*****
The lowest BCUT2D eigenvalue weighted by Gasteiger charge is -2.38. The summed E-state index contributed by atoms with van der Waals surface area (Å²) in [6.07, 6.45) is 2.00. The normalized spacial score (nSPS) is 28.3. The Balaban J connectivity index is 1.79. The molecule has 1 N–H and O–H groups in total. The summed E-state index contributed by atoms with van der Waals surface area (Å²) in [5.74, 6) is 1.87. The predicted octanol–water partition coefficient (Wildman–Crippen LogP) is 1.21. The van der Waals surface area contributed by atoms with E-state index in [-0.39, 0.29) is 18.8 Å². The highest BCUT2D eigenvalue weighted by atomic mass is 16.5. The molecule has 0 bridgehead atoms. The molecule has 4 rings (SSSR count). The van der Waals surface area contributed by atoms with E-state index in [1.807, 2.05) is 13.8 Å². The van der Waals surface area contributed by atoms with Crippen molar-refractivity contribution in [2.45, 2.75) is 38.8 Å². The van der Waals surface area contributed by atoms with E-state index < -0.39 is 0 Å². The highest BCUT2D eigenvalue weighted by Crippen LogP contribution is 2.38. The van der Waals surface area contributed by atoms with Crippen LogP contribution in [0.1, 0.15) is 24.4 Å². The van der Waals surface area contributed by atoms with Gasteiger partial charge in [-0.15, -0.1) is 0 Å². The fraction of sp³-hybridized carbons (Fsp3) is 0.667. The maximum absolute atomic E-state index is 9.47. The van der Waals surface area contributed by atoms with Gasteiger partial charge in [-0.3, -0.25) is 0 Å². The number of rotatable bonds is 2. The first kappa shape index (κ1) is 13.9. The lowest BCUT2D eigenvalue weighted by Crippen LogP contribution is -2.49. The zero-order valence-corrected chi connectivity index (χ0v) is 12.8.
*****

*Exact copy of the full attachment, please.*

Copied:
The lowest BCUT2D eigenvalue weighted by Gasteiger charge is -2.38. The summed E-state index contributed by atoms with van der Waals surface area (Å²) in [6.07, 6.45) is 2.00. The normalized spacial score (nSPS) is 28.3. The Balaban J connectivity index is 1.79. The molecule has 1 N–H and O–H groups in total. The summed E-state index contributed by atoms with van der Waals surface area (Å²) in [5.74, 6) is 1.87. The predicted octanol–water partition coefficient (Wildman–Crippen LogP) is 1.21. The van der Waals surface area contributed by atoms with E-state index in [-0.39, 0.29) is 18.8 Å². The highest BCUT2D eigenvalue weighted by atomic mass is 16.5. The molecule has 0 bridgehead atoms. The molecule has 4 rings (SSSR count). The van der Waals surface area contributed by atoms with E-state index in [1.807, 2.05) is 13.8 Å². The van der Waals surface area contributed by atoms with Crippen molar-refractivity contribution in [2.45, 2.75) is 38.8 Å². The van der Waals surface area contributed by atoms with E-state index < -0.39 is 0 Å². The highest BCUT2D eigenvalue weighted by Crippen LogP contribution is 2.38. The van der Waals surface area contributed by atoms with Crippen LogP contribution in [0.1, 0.15) is 24.4 Å². The van der Waals surface area contributed by atoms with Gasteiger partial charge in [-0.15, -0.1) is 0 Å². The fraction of sp³-hybridized carbons (Fsp3) is 0.667. The maximum absolute atomic E-state index is 9.47. The van der Waals surface area contributed by atoms with Gasteiger partial charge in [-0.3, -0.25) is 0 Å². The number of rotatable bonds is 2. The first kappa shape index (κ1) is 13.9. The lowest BCUT2D eigenvalue weighted by Crippen LogP contribution is -2.49. The zero-order valence-corrected chi connectivity index (χ0v) is 12.8.